Has anyone switched to the accu chek nano? We currently use the accu chek Avila plus and like the size of the nano and if it is more accurate all the better. If you have switched what dou you think about the accuracy?
The accuracy is exactly the same in all Aviva devices. The nano uses the same test stripes. The only difference is the size factor and the design.
So why are they running TV ads saying that the Nano and SmartStrips are 23% more accurate ?
When I look at their web site, I cannot find the data to back up this claim. They reference the ISO standard for BG monitors, but this is the same lousy +/- 20% standard they are all tested to. I'd like to see the package insert with the test data, but have not been able to find it online.
oops I meant "smart view" test strips
I called Roche this morning and they informed me that the aviva is 20% more accurate than the standard while the nano is 23% more accurate. Not really a reason to switch. I wish companies would stop working so hard on all the bells and whistles and just focus on getting a more accurate meter out the door. NonInvasive would be really nice.
20% more accurate than the standard? That would mean 100% accurate as the standard is +/-20%. Huh?
I am reading this as a 20% improvement *relative* to the standard.
If the benchmark is +/- 20%, i.e. a reading of 100 could show anything from 80 to 120.
20% better than +/- 20%, would be .2*.2 or 4% better, so , say the actual value of 100 is indicated anywhere from 84 to 116, maybe ?
That's why I'd like to see the actual test data that are usually included on the strips prescribing information stuffed into the package...so we can see what this crazy claim really means.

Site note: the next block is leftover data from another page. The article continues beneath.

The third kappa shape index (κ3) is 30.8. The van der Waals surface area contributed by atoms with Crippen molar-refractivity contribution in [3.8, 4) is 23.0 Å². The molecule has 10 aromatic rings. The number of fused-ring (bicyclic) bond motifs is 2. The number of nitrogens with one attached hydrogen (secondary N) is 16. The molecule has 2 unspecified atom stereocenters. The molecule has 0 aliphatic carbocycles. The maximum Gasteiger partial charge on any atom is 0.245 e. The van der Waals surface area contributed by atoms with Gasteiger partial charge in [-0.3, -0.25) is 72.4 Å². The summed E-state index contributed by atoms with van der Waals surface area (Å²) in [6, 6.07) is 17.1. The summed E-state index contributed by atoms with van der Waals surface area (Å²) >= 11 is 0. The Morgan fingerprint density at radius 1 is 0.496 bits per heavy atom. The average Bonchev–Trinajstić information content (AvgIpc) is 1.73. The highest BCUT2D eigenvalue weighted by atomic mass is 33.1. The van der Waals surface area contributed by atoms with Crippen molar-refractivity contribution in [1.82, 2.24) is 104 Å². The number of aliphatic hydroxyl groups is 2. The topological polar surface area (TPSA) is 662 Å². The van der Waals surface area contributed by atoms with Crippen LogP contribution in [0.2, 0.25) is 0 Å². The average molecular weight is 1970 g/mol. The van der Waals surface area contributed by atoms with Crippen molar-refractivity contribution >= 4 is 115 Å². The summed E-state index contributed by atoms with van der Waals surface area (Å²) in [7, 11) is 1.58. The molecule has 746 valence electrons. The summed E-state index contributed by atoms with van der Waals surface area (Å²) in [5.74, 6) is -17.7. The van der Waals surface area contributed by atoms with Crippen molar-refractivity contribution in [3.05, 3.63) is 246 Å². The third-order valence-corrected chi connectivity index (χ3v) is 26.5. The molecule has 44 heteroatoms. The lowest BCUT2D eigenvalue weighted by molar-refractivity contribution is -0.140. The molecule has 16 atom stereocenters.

I'm sure you are reading it correctly, but the statement shouldn't (IMHO) be open to interpretation or misunderstanding. I fail to understand why the science isn't there for better accuracy... but then, I'm not a scientist.
Hoping the G4 dexcom is better, as promised. Hoping for some kind of implanted system with REAL accuracy, some day.
Wow...I just pulled the FDA application for approval from the FDA database. Holger is exactly right
It shows that there are *no changes* between the Aviva Plus and the Nano, other than size, button location, and elimination of coding, and the name. There say in the application there is *no fundamental technology change* and these are the only differences. What bullsh*t!
SPECIAL 510(k): Device Modification
OIVD Review Memorandum (Decision Making Document is Attached)
To: THE FILE RE: DOCUMENT NUMBER k113137
This 510(k) submission contains information/data on modifications made to the SUBMITTER’S own Class II, Class III or Class I devices requiring 510(k). The following items are present and acceptable (delete/add items as necessary):
The name and 510(k) number of the SUBMITTER’S previously cleared device. Roche ACCU-CHEK Aviva Plus Blood Glucose Monitoring System – k101299
Submitter’s statement that the INDICATION/INTENDED USE of the modified device as described in its labeling HAS NOT CHANGED along with the proposed labeling which includes instructions for use, package labeling, and, if available, advertisements or promotional materials (labeling changes are permitted as long as they do not affect the intended use).
A description of the device MODIFICATION(S), including clearly labeled diagrams, engineering drawings, photographs, user’s and/or service manuals in sufficient detail to demonstrate that the FUNDAMENTAL SCIENTIFIC TECHNOLOGY of the modified device has not changed.
This change was for
A change in physical dimensions from 94 x 53 x 22 mm to 69 x 43 x 20 mm (LxWxH)
A change in ergonomics of user interface (three buttons moved to different locations)
A change from coding via a code key to no coding required
A change to the meter name from “Roche ACCU-CHEK Aviva Plus Blood Glucose Monitoring System” to “Roche ACCU-CHEK Nano SmartView Blood Glucose Monitoring System”
Comparison Information (similarities and differences) to applicant’s legally marketed predicate device including, labeling, intended use and physical characteristics.
A Design Control Activities Summary which includes: